For this week's Six Questions interview, I'm happy to be joined by Pluralsight author Tim Warner.
Tim is an IT pro who has written and edited a host of books covering topics as diverse as PowerShell, Minecraft and the Rapberry Pi. And if you watch all of Tim's courses you'll be well placed to get your CompTIA A+ and Azure certifications.
Tim regularly speaks at the big conferences and at local user groups, and you'll often find him blogging at 4sysops.
1. What are you learning at the moment?
2016 has been the "Year of Microsoft Azure" for me. I'm creating Azure certification training courses for Pluralsight full-time, and am likely to continue on this path for several more months. Azure has so many moving parts (that change on a daily basis), that the tech stack always keeps up my interest.
2. You shared an interesting post lately - PowerShell is Too Hard. Do you find IT people reluctant to pick it up because it's seen as a dev tool, or is the learning curve actually too steep?
The bottom line is that increasingly we're seeing more MS stack tasks that can only be accomplished with PowerShell, and many others that take WAY too much time to perform manually. PowerShell is a core skill for the Windows systems administrator.
Taken in that light, it doesn't matter where the reluctances come from...if you want to remain viable in the IT marketplace, you need to get administrative scripting into your toolbelt. The good news is that we have such a plethora of beginner resources available, many for free at PowerShell.org.
3. Your interests span the IT Pro world with Windows Server, Oracle, infrastructure and Azure. Did you get started with the cloud as a reaction to what customers wanted, or in anticiptation?
I've always been an IT generalist. The reason for that is that I'm a perpetual student and am fascinated by nearly every aspect of information technology. As I said earlier, the cloud is of special interest to me because it's so rich and complex. In addition, cloud computing has taken hold as a core service today, both for enterprises, small shops, and for individual consumers.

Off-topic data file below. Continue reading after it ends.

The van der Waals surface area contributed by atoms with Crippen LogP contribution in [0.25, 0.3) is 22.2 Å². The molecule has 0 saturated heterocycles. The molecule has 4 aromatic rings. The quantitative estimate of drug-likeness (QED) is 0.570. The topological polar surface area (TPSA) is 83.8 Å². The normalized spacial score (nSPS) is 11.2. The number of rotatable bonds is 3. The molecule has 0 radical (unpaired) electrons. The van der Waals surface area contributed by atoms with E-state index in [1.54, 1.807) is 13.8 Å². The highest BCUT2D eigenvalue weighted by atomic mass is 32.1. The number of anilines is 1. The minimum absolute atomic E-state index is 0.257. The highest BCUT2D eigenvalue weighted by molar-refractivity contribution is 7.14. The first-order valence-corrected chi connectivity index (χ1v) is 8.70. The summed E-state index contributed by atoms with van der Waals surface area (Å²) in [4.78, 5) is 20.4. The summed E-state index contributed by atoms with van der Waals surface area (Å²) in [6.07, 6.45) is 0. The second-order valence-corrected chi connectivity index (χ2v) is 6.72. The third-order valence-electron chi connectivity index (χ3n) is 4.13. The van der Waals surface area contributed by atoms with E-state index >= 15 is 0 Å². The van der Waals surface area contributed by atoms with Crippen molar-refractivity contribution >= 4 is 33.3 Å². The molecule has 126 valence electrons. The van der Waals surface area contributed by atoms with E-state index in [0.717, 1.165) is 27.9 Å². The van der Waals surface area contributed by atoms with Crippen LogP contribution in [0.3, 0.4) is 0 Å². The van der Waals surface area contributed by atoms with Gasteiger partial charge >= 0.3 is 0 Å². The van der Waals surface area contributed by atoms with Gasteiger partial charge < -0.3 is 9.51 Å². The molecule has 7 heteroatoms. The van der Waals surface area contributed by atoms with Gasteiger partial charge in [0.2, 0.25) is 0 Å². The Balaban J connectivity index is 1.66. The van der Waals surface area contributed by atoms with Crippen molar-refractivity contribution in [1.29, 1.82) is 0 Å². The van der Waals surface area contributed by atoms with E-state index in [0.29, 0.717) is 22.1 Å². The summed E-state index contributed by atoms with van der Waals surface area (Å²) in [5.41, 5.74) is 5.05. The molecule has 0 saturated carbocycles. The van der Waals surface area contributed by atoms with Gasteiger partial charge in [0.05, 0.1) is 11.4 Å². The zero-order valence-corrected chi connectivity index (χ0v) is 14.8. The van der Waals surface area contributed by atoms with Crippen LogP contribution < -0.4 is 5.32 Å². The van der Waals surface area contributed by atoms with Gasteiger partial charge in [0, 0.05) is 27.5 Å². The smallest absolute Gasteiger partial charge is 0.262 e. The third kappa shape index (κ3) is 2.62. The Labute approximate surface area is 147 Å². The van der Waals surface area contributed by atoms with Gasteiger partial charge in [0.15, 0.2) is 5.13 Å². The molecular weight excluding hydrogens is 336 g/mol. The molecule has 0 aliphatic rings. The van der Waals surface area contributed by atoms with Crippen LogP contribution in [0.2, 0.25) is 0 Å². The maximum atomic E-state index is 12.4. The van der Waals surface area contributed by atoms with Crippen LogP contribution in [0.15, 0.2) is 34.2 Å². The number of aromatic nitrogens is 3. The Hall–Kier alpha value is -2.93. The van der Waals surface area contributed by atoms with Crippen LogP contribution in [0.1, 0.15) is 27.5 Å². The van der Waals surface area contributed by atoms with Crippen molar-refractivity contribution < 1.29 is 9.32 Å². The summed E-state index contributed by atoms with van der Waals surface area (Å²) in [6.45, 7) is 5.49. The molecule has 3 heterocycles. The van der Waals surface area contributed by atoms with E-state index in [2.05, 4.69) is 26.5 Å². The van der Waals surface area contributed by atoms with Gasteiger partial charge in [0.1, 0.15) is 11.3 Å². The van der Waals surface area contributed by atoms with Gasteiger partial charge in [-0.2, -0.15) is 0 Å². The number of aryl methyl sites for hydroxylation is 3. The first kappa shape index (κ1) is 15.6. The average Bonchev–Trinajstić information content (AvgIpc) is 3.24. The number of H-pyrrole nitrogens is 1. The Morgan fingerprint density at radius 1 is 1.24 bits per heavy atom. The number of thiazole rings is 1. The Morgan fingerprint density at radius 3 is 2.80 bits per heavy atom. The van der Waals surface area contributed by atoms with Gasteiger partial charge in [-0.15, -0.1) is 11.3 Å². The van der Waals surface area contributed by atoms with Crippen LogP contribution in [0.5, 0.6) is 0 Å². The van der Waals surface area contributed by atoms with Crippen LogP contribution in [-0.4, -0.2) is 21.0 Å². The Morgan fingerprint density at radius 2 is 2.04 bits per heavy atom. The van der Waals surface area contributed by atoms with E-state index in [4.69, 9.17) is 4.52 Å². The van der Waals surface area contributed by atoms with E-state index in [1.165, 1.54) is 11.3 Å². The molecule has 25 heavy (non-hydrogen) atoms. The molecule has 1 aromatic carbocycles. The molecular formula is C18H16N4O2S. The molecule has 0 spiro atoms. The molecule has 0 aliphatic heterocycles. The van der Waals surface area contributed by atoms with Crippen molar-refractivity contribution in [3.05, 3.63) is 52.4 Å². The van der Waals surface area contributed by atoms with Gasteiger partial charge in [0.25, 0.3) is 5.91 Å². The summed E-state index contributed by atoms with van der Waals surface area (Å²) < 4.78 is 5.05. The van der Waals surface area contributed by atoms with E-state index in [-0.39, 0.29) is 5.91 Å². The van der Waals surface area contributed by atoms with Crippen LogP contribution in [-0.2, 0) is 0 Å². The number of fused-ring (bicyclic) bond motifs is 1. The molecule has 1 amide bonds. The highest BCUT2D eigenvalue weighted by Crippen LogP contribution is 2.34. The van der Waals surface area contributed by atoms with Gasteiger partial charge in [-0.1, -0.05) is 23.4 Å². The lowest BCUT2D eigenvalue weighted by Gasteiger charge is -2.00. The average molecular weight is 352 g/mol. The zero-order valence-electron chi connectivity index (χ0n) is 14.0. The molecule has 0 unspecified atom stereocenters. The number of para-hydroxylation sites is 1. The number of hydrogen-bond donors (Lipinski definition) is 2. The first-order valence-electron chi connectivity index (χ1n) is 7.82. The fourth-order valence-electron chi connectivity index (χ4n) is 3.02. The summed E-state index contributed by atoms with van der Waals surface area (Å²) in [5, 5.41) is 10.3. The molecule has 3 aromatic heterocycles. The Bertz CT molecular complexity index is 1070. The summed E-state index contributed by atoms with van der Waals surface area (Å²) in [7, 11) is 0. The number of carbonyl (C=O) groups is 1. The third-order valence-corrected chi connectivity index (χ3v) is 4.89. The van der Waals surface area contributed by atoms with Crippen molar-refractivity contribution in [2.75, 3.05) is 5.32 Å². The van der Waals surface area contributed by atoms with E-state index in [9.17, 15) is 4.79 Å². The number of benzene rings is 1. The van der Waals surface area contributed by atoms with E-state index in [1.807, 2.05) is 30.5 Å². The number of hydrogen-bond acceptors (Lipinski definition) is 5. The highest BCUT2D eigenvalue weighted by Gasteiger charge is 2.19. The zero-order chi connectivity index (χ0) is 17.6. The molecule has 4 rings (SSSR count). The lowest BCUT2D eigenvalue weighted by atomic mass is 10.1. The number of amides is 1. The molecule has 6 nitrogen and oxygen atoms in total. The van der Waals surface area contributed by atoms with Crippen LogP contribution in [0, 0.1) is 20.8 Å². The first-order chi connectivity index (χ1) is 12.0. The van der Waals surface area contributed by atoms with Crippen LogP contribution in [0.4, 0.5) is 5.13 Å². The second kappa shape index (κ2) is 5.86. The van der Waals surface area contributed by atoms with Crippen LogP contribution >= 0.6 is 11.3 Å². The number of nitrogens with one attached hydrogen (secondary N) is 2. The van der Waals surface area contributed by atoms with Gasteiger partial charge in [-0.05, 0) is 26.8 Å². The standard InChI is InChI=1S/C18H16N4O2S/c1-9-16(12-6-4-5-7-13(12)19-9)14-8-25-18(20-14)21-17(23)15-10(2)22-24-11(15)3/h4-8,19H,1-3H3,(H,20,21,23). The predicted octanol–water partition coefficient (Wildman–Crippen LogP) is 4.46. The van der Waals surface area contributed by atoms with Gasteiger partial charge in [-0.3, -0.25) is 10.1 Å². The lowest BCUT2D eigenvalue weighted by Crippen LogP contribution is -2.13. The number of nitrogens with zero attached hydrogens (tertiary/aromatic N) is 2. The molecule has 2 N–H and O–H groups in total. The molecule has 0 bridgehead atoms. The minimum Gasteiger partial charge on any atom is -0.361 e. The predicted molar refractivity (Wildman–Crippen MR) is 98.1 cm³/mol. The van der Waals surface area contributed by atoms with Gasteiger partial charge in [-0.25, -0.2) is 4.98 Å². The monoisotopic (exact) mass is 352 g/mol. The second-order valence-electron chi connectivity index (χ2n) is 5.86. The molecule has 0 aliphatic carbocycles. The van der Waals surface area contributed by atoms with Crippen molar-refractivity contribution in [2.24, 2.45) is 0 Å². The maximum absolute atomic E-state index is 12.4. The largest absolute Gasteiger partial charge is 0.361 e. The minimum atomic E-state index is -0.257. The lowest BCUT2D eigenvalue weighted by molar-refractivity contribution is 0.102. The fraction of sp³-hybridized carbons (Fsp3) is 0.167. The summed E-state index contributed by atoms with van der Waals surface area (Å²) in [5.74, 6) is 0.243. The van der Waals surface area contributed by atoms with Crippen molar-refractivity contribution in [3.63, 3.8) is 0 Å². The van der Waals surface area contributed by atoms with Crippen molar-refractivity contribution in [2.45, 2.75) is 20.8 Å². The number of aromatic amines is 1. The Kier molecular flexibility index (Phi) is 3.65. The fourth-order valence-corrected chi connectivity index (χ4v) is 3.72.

4. I've tended to work for larger enterprises and always found a gulf between the trending best practices, and the practices people really use. Do you see companies actively getting on board with new approaches - like immutable infrastructure and infrastructure as code?
This is a tricky question to answer. It depends on who you talk to. I can certainly understand the resistance that many IT managers have to "cloud cadence" development lifecycles, where you're shipping potentially unfinished code into production. There's this justifiable fear of "Don't mess with my systems--they're stable at the moment."
On the other hand, the businesses that embrace DevOps methodologies appear to be getting more productive work done faster than those who want to cling to traditional IT service management approaches cough ITIL cough.
On the whole, in these questions you've brought up three key trends that are certainly of the moment in 21st century IT:
- Continuous deployment/DevOps methodologies
- Administrative scripting/configuration management
- Integration with the public cloud (eg Azure, Amazon Web Services, Google Cloud Platform)
5. Many of your Pluralsight courses are focused on certification - like the Microsoft Azure 70-533 Exam and Security for CompTIA A+. Do you think the appetite for formal certification is as strong as it was, say 10 years ago?
Understand that I've been involved in cert prep since 1997, so I have both a biased and jaded viewpoint. On the whole, I find that industry certifications tend to serve more as compliance badges than anything else nowadays. In other words, if you plan to contract with the US Government, then your staff better be DoD 8570 compliant. Same with setting up your org as a self-servicing repair shop--in that case, your techs need to earn the appropriate certs. And so on down the line.
Certs are also cool as a differentiator. If you are hiring for a position and two otherwise equally qualified candidates are separated only by IT certs, which person do you think you're more likely to choose?
6. If I could give you a free half-day on the condition you stayed sat at a computer, would you spend it with PowerShell, Docker, Minecraft, a Raspberry Pi - or something else?
Honestly, I enjoy my computer-based training development for Pluralsight and my side writing work so much that I feel I'd do it even if I wasn't getting paid for it. That's something my Grandpa Cook used to tell me when I was a boy. He said, "Timmy, you know you've found the right career if you'd do the work even it you weren't getting paid for it."
Many thanks, Tim! Another interview's coming next week, and until then have a look at Tim's Pluralsight courses.